What a start to the triple header — double points for the team! But we only have a single week between races, and the Mexico City GP is already here.
The thin air, stadium section, and long pit straight made an immediate impact upon the country's F1 return in 2015, and we're thrilled to be back again.
Whether you remember the original Mexico City races from the 1960s, joined the fun in the 2010s, or are gearing up for your first on Sunday, here are five things to know ahead of this weekend.
Less air, less fuel
The high altitude we race at around Mexico's capital city creates some unique challenges – but also yields some benefits over the weekend.
With the reduced drag, thanks to the thin air, fuel consumption isn't as much of a concern for the teams as it is at other races.
The air's thinness, combined with the DRS usage down the 1.2 km main straight in practice and qualifying, means the engine doesn't have to push against as much aerodynamic drag to achieve top speeds.
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Most races see fans who bought tickets to the grandstand opposite the pit lane getting the best seats for post-race celebrations.
That's not the case in Mexico City, with the podium not featuring above the pit lane as you'd expect.
Instead, the converted baseball stadium, Foro Sol, turns into party central after the chequered flag, letting fans watch the top three receive their trophies in rockstar style.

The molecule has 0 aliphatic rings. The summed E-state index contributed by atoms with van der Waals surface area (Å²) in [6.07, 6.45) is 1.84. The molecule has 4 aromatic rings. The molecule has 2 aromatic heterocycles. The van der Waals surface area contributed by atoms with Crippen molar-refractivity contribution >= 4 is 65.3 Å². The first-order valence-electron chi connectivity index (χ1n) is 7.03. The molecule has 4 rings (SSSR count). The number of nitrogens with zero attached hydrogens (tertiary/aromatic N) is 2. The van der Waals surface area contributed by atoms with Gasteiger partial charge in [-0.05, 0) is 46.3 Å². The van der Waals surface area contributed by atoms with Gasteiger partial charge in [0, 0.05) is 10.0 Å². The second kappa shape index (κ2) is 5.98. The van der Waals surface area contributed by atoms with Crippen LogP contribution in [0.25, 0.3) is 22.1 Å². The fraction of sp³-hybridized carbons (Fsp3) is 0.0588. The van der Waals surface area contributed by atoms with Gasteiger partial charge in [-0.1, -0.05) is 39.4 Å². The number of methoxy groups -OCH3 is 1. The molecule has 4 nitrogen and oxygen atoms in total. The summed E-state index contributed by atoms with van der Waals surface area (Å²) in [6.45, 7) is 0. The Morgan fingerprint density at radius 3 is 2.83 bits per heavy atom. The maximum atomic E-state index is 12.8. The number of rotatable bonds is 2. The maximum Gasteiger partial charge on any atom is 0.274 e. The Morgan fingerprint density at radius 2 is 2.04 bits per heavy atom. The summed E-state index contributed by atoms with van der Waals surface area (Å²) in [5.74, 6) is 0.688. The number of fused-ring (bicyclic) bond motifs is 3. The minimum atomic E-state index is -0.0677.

The track has had DJs starting their sets next to the top three, the car rising up to the podium, and champions crowned in its past... What might 2023 bring?
A city to die for
While many countries will be putting up their Halloween decorations this weekend, it's a different kind of spookiness in Mexico City.
Mexico celebrates el Día de Muertos, or the Day of the Dead, annually across November 1 and 2, but the festivities spread beyond those dates.
A parade, which formed the inspiration for the opening scene of James Bond's Spectre, happens on Saturday, transforming a route to Centro into a festival for attendees.
If you're in the city this weekend but aren't heading to Magdalena Mixhuca for qualifying, be sure to find a spot for the parade.
Make it yours
Customise your very-own Driver Card! Pick your own helmet and number to display your Williams Racing fandom to the world!
Williams Racing have good form at the Mexican Grand Prix, taking three wins over the years, the joint-second highest of all constructors.
Our trio of triumphs span six races between 1987 and 1992, with Nigel Mansell's two victories sandwiching Riccardo Patrese's 1991 win.
The most recent 1992 win was also a Williams Racing 1-2, as our Nige led from lights to flag, beating out Riccardo by 12 seconds, who, in turn, crossed the line 8.5 seconds ahead of Michael Schumacher.
Nigel's win was the second of his incredible nine that season on the way to his Drivers' World Championship crown and one of six Williams Racing 1-2 finishes that year.
The edge of safety
Mexico's first Formula 1 hiatus followed a turbulent 1970 race when a crowd of 200,000 fans stormed the circuit, bypassing the fencing and sitting in front of the guard rails.
Pedro Rodríguez, the Mexican driver many came to watch race, along with Jackie Stewart, pleaded with fans to keep in control after children ran across the track ahead of the race.
Although teams and drivers had reservations about racing with such conditions, the grand prix went ahead for the 65-lap distance.
Fortunately, there were no injuries for attending fans in spite of Stewart's car hitting a stray dog halfway through the race and the Scotsman narrowly avoiding driving into the onlookers with broken suspension.
Formula 1 dropped the track in the aftermath of the problems and wouldn't return until 1986.
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